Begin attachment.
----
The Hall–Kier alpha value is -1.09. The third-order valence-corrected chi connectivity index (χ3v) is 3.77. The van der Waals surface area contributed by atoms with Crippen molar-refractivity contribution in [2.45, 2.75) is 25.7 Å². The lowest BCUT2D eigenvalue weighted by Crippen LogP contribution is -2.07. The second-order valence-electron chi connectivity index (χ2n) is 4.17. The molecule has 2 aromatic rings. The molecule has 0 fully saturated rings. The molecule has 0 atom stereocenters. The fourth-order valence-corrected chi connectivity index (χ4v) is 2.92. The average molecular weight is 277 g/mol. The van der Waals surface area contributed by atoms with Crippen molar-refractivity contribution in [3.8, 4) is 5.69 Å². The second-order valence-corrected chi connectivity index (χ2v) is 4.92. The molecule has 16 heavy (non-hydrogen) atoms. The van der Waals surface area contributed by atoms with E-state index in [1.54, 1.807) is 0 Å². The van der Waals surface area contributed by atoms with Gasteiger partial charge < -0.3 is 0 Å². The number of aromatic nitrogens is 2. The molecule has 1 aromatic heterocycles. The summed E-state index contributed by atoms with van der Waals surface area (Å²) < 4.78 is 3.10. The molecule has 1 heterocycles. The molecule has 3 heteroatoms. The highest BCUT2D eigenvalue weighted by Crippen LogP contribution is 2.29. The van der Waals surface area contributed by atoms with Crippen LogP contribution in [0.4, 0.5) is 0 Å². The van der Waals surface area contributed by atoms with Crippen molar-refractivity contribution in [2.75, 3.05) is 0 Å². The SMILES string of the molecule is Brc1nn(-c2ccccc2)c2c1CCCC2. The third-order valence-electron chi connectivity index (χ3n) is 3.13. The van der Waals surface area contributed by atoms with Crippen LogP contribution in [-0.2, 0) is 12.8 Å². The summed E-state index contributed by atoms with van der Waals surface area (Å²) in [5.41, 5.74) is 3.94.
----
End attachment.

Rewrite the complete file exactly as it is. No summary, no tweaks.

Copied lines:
The Hall–Kier alpha value is -1.09. The third-order valence-corrected chi connectivity index (χ3v) is 3.77. The van der Waals surface area contributed by atoms with Crippen molar-refractivity contribution in [2.45, 2.75) is 25.7 Å². The lowest BCUT2D eigenvalue weighted by Crippen LogP contribution is -2.07. The second-order valence-electron chi connectivity index (χ2n) is 4.17. The molecule has 2 aromatic rings. The molecule has 0 fully saturated rings. The molecule has 0 atom stereocenters. The fourth-order valence-corrected chi connectivity index (χ4v) is 2.92. The average molecular weight is 277 g/mol. The van der Waals surface area contributed by atoms with Crippen molar-refractivity contribution in [3.8, 4) is 5.69 Å². The second-order valence-corrected chi connectivity index (χ2v) is 4.92. The molecule has 16 heavy (non-hydrogen) atoms. The van der Waals surface area contributed by atoms with E-state index in [1.54, 1.807) is 0 Å². The van der Waals surface area contributed by atoms with Gasteiger partial charge < -0.3 is 0 Å². The number of aromatic nitrogens is 2. The molecule has 1 aromatic heterocycles. The summed E-state index contributed by atoms with van der Waals surface area (Å²) < 4.78 is 3.10. The molecule has 1 heterocycles. The molecule has 3 heteroatoms. The highest BCUT2D eigenvalue weighted by Crippen LogP contribution is 2.29. The van der Waals surface area contributed by atoms with Crippen LogP contribution in [0.4, 0.5) is 0 Å². The van der Waals surface area contributed by atoms with Crippen molar-refractivity contribution in [2.75, 3.05) is 0 Å². The SMILES string of the molecule is Brc1nn(-c2ccccc2)c2c1CCCC2. The third-order valence-electron chi connectivity index (χ3n) is 3.13. The van der Waals surface area contributed by atoms with Crippen LogP contribution in [-0.2, 0) is 12.8 Å². The summed E-state index contributed by atoms with van der Waals surface area (Å²) in [5.41, 5.74) is 3.94.